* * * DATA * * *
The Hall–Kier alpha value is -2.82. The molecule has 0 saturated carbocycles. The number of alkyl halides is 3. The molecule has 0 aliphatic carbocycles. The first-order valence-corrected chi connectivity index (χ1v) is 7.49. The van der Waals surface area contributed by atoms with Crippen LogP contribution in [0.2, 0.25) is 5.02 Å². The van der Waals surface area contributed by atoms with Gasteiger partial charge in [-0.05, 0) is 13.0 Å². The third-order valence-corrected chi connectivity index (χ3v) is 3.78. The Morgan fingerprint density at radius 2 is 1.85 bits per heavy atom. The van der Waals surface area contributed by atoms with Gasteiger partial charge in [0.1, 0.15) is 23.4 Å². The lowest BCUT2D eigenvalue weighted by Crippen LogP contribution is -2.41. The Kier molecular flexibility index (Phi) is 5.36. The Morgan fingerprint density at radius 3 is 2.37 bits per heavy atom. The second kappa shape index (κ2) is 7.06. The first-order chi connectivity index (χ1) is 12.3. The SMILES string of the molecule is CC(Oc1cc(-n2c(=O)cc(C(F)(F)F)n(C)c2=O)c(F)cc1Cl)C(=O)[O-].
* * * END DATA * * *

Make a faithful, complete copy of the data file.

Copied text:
The Hall–Kier alpha value is -2.82. The molecule has 0 saturated carbocycles. The number of alkyl halides is 3. The molecule has 0 aliphatic carbocycles. The first-order valence-corrected chi connectivity index (χ1v) is 7.49. The van der Waals surface area contributed by atoms with Crippen LogP contribution in [0.2, 0.25) is 5.02 Å². The van der Waals surface area contributed by atoms with Gasteiger partial charge in [-0.05, 0) is 13.0 Å². The third-order valence-corrected chi connectivity index (χ3v) is 3.78. The Morgan fingerprint density at radius 2 is 1.85 bits per heavy atom. The van der Waals surface area contributed by atoms with Gasteiger partial charge in [0.1, 0.15) is 23.4 Å². The lowest BCUT2D eigenvalue weighted by Crippen LogP contribution is -2.41. The Kier molecular flexibility index (Phi) is 5.36. The Morgan fingerprint density at radius 3 is 2.37 bits per heavy atom. The second kappa shape index (κ2) is 7.06. The first-order chi connectivity index (χ1) is 12.3. The SMILES string of the molecule is CC(Oc1cc(-n2c(=O)cc(C(F)(F)F)n(C)c2=O)c(F)cc1Cl)C(=O)[O-].